December 18, 2018 / 8:30 PM / 8 months ago

Breakingviews - The 2019 stock market reversal: how it happened

NEW YORK/LONDON (Reuters Breakingviews) - Few people would have disagreed at the beginning of the year that the nine-year-long bull market was reaching its end phase. That didn’t diminish the shock when it actually happened. Here is Breakingviews’ imagined account of how the good times came to an end in 2019.

An employee of the Tokyo Stock Exchange (TSE) reacts as he works at the bourse in Tokyo August 9, 2011.REUTERS/Kim Kyung-Hoon

Day 1 – The market opens on an unremarkable Monday. A mid-sized maker of car fan belts files for Chapter 11, blaming European tariffs levied in response to U.S. trade barriers. Three hours later, Facebook announces a data breach, which it attributes to alt-right Generation Z whiz-kids with possible links to Russia. Investors, jittery over the impact of trade war and tech-sector weakness, start to sell. The S&P 500 Index slumps 4 percent, financial and internet stocks bearing the brunt.

Day 2 – Tech stocks fall further and faster. That afternoon, President Donald Trump takes to Twitter to call Federal Reserve Chairman Jerome Powell an “ENEMY OF THE PEOPLE” for his reluctance to cut rates. Later at an event, Powell emphasizes that the Fed is not on a pre-set course, but stocks only slide further. Trump muses on replacing the Fed chief with wrestling promoter Vince McMahon. Despite confusion over whether such a thing is possible, the S&P slides 4 percent.

Day 3 – Two ratings agencies say they are downgrading a basket of BBB-rated bonds to junk status, expressing concern that a slowing economy will push up defaults. Spreads on high-yield bonds widen dramatically. Market-makers stop trading some exchange-traded funds exposed to corporate debt, and collateralized loan obligations, which buy and repackage junk-rated loans, start offloading assets. The S&P slips 3 percent.

Day 4 – Trump announces the formation of “Team America,” a group of U.S. plutocrats who pledge to invest their personal wealth in the U.S. stock market, including the chief executive of one of Wall Street’s biggest lenders and Treasury Secretary Steven Mnuchin. Within hours, Tesla chief Elon Musk, who had been named as one of the group, tweets that he is looking forward to taking America private “at 420.” Stocks dive a further 5 percent.

Day 5 – Warren Buffett, whose name did not appear on the Team America line-up, tells a CNBC interviewer that he sees no buying opportunities at current levels, and is minded to use his $100 billion cash pile buying back shares instead. Retail investors take fright. Stocks slump 3 percent. Facebook’s valuation has now fallen from $390 billion at the start of the year to just $200 billion.

Day 6 – Over the weekend, Chinese President Xi Jinping expresses concern that, as the holder of $1.2 trillion of U.S. debt, China’s feelings have been hurt by U.S. volatility. Starbucks branches immediately attract protests in second-tier Chinese cities, and rumors proliferate that the People’s Bank of China is preparing to sell Treasuries. Yields on 10-year debt hit 4 percent. The S&P has now fallen 20 percent in a week.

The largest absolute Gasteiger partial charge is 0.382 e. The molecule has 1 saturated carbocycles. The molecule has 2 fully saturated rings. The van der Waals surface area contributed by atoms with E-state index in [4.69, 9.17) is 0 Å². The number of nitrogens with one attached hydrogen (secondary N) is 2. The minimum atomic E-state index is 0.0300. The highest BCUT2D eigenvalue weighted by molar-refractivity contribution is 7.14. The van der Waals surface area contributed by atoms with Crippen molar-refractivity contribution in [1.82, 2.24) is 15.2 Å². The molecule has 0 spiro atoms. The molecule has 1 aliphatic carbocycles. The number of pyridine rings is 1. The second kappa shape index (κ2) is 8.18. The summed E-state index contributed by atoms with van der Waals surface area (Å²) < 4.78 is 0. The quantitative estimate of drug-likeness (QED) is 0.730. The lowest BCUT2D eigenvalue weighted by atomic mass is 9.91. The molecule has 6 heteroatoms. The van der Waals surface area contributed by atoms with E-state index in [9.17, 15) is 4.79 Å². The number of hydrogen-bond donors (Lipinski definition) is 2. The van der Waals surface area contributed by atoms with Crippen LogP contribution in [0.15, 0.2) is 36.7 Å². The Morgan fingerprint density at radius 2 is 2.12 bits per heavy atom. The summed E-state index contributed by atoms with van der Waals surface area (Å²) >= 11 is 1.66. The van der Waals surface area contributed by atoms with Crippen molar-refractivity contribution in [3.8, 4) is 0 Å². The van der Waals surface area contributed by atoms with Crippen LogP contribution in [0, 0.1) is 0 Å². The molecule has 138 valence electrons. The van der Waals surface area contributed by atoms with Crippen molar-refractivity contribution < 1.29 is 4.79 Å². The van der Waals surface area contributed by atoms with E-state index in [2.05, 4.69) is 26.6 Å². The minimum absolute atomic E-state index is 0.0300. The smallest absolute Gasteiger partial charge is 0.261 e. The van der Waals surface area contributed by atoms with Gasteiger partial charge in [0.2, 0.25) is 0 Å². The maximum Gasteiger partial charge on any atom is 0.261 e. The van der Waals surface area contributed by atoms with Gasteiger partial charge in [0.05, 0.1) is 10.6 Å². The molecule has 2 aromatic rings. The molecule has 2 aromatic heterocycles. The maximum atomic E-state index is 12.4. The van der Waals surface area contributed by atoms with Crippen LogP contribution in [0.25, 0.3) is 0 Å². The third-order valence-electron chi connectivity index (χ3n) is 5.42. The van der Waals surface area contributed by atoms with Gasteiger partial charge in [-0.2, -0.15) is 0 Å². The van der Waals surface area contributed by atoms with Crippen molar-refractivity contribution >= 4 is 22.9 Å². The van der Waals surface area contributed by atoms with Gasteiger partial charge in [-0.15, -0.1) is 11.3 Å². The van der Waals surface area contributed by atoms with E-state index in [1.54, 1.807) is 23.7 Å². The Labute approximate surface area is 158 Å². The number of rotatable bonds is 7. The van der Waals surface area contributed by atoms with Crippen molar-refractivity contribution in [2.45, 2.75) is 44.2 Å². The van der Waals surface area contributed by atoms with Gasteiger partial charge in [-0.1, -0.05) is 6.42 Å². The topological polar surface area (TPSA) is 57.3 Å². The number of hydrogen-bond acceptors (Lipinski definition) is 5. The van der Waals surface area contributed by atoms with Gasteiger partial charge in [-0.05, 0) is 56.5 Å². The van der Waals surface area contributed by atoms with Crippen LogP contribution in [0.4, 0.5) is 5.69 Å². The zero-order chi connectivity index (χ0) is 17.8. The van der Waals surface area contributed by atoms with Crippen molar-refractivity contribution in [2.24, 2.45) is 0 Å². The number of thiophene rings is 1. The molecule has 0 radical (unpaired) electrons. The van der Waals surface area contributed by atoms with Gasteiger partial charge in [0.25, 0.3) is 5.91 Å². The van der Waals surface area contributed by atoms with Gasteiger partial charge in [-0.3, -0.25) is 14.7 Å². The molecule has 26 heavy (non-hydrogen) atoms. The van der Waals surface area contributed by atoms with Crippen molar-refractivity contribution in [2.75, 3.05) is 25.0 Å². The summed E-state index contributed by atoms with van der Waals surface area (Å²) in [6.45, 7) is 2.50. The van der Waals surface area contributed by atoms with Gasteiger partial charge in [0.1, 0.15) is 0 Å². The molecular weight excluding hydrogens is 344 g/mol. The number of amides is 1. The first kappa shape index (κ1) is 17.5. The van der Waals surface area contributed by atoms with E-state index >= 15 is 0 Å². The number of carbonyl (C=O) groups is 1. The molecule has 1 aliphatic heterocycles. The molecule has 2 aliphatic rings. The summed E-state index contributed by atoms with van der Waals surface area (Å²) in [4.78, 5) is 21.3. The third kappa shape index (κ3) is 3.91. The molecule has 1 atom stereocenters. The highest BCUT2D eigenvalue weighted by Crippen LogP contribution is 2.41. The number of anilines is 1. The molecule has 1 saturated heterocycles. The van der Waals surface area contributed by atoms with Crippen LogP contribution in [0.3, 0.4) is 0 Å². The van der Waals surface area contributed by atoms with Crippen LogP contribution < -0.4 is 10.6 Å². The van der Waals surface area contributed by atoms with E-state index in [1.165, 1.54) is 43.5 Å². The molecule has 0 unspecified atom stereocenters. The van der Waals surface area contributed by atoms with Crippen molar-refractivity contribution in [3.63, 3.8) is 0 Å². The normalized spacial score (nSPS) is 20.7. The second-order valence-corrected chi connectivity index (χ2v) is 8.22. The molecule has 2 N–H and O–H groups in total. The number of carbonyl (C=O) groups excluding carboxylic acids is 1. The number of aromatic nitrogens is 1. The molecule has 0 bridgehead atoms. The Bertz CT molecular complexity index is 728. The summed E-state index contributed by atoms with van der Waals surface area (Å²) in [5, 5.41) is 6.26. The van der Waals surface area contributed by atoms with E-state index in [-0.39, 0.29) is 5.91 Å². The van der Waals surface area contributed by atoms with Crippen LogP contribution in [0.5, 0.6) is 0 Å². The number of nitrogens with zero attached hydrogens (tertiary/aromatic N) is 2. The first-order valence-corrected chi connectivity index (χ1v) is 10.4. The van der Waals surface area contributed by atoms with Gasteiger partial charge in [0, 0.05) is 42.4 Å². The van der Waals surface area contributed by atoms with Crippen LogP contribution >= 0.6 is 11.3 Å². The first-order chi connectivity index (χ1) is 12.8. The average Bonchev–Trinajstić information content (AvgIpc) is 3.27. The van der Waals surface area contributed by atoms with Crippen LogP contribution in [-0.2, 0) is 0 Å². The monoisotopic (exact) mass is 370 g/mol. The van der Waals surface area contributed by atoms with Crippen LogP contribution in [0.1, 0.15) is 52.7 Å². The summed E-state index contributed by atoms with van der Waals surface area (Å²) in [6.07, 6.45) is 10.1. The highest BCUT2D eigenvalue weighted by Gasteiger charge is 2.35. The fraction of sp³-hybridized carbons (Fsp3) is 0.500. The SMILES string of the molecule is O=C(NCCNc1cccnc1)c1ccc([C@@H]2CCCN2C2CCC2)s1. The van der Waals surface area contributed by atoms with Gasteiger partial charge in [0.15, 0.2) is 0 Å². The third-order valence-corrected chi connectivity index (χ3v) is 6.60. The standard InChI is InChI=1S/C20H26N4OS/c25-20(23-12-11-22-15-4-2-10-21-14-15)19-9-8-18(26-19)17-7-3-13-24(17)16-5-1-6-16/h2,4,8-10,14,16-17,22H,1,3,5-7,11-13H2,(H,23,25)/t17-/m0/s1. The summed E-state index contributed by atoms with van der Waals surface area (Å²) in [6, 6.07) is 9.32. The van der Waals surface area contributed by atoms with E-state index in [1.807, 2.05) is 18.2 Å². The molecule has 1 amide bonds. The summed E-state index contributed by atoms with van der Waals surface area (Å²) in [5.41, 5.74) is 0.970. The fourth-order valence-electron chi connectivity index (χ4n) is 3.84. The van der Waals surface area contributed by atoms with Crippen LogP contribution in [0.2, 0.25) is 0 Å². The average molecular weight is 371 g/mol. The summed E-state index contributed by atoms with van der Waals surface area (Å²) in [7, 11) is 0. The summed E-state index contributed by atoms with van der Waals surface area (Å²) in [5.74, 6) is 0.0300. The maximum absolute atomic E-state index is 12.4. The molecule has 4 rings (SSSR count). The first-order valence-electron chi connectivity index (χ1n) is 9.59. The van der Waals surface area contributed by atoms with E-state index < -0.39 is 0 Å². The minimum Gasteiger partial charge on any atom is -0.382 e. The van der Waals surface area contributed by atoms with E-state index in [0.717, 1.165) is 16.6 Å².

Day 7 – Talks over the acquisition of a large media company fall apart. The buyer blames uncertain markets, but reports emerge that the company’s bankers got cold feet, and withdrew a letter they had provided declaring themselves “highly confident” of arranging financing. Shares in dozens of putative takeover targets fall as much as 30 percent. Trump tells Fox News that Securities and Exchange Commission Chairman Jay Clayton could be doing more to help.

Day 8 – An open letter from Wall Street bank chief executives appears in the financial press, arguing that post-crisis banking reforms have made the meltdown worse. They argue that proprietary trading, which could have enabled banks to buy up stocks on their own account, would have stemmed losses, and call for a reconsideration of Basel 3 and Dodd-Frank Act rules. Financial stocks rise, but the S&P still ends the day down 2 percent.

Day 9 – Mnuchin announces he is standing down from the Treasury, but pledges his full support for the president. Trump says he will pick a replacement quickly, and declines to shut down reports that he is considering rapper Kanye West for the role. Stories emerge that the original selloff may have been triggered by hedge funds who had set up algorithms to trade automatically based on Trump’s tweets. Markets are flat.

Day 10 – Facebook says Buffett is investing $10 billion as a vote of confidence, taking voting shares and generously priced warrants. The slide in stocks has stopped, as abruptly as it began. The market closes up slightly but has lost almost a quarter in two weeks. Congress begins to discuss curbs on algorithm-based trading. After markets close, the White House announces its new pick for the Treasury: first daughter Ivanka Trump.

- This is a Breaking prediction for 2019. To see more of our predictions, click


Reuters Breakingviews is the world's leading source of agenda-setting financial insight. As the Reuters brand for financial commentary, we dissect the big business and economic stories as they break around the world every day. A global team of about 30 correspondents in New York, London, Hong Kong and other major cities provides expert analysis in real time.

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